Imaging Cell Division, Cell Motility and Small GTPase Activation during Zebrafish Eye Morphogenesis
Chi-Bin Chien, Ph.D.
University of Utah, Salt Lake City, UT
David Mahoney Neuroimaging Program
December 2006, for 3 years
Imaging Zebrafish Provides a Window to See Eye Changes During Development
Utah investigators will use molecular imaging techniques to view the morphogenesis (structural growth) of the developing eye in zebrafish, to learn how the eye develops normally and how development can go awry in the presence of specific genetic mutations.
During development of the central nervous system, including the eye, areas turn inside out, push back inside themselves, and fold. Studying development of the eye in zebrafish, which are translucent, affords the opportunity to observe normal development of the eye and to determine how manipulation of specific genes involved in eye diseases derails normal development.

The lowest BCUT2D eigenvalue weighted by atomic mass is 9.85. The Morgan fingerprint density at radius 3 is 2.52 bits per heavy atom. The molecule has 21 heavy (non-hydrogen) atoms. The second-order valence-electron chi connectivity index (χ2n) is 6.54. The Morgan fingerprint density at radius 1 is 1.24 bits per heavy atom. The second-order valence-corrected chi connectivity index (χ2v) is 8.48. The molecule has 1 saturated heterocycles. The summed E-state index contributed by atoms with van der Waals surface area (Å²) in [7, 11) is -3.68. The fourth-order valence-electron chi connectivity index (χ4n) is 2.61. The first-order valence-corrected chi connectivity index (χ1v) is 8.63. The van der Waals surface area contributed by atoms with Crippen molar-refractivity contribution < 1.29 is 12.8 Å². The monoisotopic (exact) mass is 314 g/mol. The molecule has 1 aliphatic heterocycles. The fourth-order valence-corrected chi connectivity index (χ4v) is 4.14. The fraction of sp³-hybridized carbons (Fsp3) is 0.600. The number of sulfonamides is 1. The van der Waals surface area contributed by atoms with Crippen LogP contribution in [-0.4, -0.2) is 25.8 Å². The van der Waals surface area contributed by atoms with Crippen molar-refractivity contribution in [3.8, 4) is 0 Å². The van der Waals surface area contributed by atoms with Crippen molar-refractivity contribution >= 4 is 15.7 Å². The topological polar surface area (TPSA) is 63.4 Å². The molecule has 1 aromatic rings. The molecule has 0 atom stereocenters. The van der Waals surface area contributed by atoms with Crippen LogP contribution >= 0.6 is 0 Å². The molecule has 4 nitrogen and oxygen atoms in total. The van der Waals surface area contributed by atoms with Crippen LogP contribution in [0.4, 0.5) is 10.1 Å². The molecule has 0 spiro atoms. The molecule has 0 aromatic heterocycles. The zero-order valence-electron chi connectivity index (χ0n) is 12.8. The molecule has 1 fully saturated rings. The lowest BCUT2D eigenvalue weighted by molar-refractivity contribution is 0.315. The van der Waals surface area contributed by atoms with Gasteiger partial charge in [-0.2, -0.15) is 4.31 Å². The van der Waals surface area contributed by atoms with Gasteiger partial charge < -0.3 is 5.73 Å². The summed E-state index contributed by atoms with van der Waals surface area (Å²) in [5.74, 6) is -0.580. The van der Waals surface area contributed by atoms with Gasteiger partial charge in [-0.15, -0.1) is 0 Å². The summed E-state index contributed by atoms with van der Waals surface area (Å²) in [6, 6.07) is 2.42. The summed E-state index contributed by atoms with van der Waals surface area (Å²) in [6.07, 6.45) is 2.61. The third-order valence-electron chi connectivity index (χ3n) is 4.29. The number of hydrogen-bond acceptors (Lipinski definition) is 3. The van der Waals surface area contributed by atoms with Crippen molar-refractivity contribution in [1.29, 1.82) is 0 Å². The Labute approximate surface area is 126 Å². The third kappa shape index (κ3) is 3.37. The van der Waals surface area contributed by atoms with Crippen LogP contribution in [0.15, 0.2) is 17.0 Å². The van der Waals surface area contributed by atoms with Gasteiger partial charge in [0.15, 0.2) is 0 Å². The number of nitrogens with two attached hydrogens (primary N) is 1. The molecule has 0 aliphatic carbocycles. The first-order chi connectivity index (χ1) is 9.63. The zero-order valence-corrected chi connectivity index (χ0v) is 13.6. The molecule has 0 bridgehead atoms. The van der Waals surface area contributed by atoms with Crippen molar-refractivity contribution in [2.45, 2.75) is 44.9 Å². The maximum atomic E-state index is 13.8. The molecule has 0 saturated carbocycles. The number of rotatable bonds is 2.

The investigators will develop cellular imaging methods to simultaneously visualize different eye structures over time, using fluorescent proteins. Then they will apply these imaging and data analysis techniques to understand normal eye morphogenesis. They will characterize underlying cell movements and changes in shape, determine where and when cellular proliferation occurs, and detect when and where specific molecular switches that help control changes in shape, called GTPases, are activated. Thereafter, they will apply these same techniques to image zebrafish with specific genetic mutations that are known to affect eye malformation, but whose functions are not yet understood. Comparing morphogenesis in the normal and genetically mutated zebrafish should reveal how these genes disrupt normal eye development.
Significance: Development of these cellular imaging techniques is anticipated to improve understanding of normal eye development and how this is altered by specific genes. Additionally, this approach is anticipated to be applicable to studies of the developing cerebral cortex in zebrafish, and eventually to understanding the functions of genes that may alter its normal development.